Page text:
In this study, we used a targeted genetic deletion strategy to determine the consequence of downregulating D2Rs selectively from striatal iMSNs on the striatal circuitry and tested whether these alterations are sufficient to facilitate cocaine self-administration and locomotor sensitization. We found that selective downregulation of D2Rs in iMSNs triggers profound neuroadaptations in basal ganglia circuitry and function, including a shift toward MAPK-signaling in the NAc following D1R activation, behavioral hypersensitivity to a D1-like receptor agonist, and a structural reorganization of striatopallidal projections. This D1R hypersensitivity is associated with locomotor sensitization to repeated cocaine administration. Despite these alterations, however, reduction of D2Rs from iMSNs did not change cocaine self-administration under the conditions tested here. While it is still unclear how low D2Rs on iMSNs trigger the enhanced D1R signaling in dMSNs, we propose that the mechanism involves the known local synaptic connections between these two subclasses of MSNs [12, 39]. We speculate that balance of D2R and D1R activity in the striatum is tightly regulated and sensed by the strength of the local lateral inhibition between MSNs (more on this below).

D1R hypersensitivity as a mechanism for cocaine locomotor sensitization

We report that iMSN-Drd2KO mice show a shift in D1R-mediated signaling from CREB-dependent PKA-singling to an ERK1/2 MAPKinase signaling pathway selectively in the NAc. These findings, while novel for this selective D2R deletion mouse model, are consistent with seminal findings from dopamine depletion models [49, 50]. Interestingly, the dopamine depletion mouse model shares Parkinsonian-like phenotypic similarities to our iMSN-Drd2KO mice, which also develop enhanced D1R-mediated activation of the ERK1/2 MAPKinase signaling pathway in direct pathway MSNs that is restricted to the NAc. Additionally, acute administration of a D1-like receptor agonist increased pGluA1 levels at serine-845 within the DMS, similar to previous reports using D1-like receptor agonists or cocaine [35,36,37]. While the cell-specificity of the pGluA1 increase cannot be determined with western blot analysis, a previous report showed that an adenosine A1 receptor agonist blocks D1R-mediated increases in pGluA1, suggesting the increase phosphorylation occurs in dMSNs [35].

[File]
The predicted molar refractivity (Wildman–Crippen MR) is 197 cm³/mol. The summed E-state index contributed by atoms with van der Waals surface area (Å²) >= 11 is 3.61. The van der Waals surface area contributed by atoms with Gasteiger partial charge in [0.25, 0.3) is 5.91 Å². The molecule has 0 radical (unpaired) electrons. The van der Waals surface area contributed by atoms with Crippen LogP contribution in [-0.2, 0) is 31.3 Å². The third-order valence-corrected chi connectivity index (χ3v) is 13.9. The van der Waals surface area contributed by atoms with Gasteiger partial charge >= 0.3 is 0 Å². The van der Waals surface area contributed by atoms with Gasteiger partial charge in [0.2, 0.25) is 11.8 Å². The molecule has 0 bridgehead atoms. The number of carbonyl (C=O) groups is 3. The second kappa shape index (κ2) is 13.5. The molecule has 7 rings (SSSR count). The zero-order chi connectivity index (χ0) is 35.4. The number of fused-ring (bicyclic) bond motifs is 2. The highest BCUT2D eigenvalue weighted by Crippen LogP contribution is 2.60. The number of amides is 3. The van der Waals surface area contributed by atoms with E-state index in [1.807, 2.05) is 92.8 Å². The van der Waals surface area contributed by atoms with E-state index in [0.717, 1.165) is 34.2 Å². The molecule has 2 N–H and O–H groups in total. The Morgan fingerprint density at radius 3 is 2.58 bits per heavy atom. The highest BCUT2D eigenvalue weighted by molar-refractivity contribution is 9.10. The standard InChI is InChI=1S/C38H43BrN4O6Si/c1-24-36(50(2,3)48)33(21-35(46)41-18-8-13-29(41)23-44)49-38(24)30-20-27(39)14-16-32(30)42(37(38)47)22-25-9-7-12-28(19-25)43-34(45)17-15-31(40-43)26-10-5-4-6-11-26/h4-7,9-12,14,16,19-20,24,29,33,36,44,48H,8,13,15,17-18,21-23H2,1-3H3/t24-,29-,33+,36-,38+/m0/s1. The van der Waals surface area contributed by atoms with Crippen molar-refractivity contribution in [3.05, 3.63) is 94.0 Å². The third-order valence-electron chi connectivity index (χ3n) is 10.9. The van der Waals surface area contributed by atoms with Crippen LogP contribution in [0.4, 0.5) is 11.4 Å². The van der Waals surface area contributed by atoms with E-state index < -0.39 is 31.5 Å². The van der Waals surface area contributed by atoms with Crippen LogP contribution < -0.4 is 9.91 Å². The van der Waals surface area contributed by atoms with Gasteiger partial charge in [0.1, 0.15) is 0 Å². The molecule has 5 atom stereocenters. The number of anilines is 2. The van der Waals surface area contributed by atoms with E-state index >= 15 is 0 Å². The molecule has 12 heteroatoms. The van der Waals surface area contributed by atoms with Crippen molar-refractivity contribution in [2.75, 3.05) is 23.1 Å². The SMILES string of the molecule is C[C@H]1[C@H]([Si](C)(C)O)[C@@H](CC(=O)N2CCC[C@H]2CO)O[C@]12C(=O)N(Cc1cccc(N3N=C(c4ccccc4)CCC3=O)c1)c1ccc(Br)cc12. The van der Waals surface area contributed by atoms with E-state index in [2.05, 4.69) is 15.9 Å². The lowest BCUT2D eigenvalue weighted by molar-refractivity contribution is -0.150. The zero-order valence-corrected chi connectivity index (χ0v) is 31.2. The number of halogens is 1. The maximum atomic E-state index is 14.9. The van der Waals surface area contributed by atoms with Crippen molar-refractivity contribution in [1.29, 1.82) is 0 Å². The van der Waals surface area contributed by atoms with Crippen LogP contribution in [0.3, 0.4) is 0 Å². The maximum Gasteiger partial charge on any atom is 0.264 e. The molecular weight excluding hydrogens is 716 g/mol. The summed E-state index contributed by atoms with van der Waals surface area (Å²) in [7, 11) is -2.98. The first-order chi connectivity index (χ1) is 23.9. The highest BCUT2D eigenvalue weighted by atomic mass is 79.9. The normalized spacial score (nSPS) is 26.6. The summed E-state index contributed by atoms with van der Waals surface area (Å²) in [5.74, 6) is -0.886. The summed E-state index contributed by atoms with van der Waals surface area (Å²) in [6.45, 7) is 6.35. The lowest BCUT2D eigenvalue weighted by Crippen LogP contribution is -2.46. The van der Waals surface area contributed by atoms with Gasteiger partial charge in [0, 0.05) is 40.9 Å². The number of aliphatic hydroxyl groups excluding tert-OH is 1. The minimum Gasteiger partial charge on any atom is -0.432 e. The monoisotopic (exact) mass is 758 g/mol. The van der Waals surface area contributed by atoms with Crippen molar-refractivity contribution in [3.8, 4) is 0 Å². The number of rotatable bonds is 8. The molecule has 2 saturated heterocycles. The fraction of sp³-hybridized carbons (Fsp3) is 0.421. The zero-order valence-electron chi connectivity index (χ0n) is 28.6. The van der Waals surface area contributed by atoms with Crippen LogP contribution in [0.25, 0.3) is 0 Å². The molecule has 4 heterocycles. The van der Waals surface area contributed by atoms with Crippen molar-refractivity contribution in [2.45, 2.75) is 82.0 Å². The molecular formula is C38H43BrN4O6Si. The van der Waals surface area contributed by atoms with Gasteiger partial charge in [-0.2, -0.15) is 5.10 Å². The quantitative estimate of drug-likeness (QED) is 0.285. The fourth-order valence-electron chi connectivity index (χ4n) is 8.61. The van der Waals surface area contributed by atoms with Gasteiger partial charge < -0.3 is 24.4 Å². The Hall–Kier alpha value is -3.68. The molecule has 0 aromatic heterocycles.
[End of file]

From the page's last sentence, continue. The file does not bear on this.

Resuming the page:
Further, using immunohistochemistry we observed a D1R-mediated enhancement in pERK1/2 levels specifically in D1R-containing dMSNs, and show that this effect was greater in iMSN-Drd2KO mice. ERK has been proposed to act as a coincidence detector for glutamate- and dopamine-mediated signaling in the striatum [28], and is required for cocaine-induced potentiation of AMPA-mediated glutamate transmission onto dMSNs [27, 29]. However, despite this shift from primarily PKA to MAPK signaling, we observed no changes in glutamate transmission in iMSN-Drd2KO mice, as measured by AMPA/NMDA ratio. Together, these data provide evidence that low levels of D2Rs in iMSNs triggers specific alterations to D1R-mediated signaling in dMSNs that are striatal region dependent, which we speculate underlies the D1R hypersensitivity that facilitates cocaine sensitization.

Interactions between direct and indirect-pathway neurons and the balance of D2R and D1R activation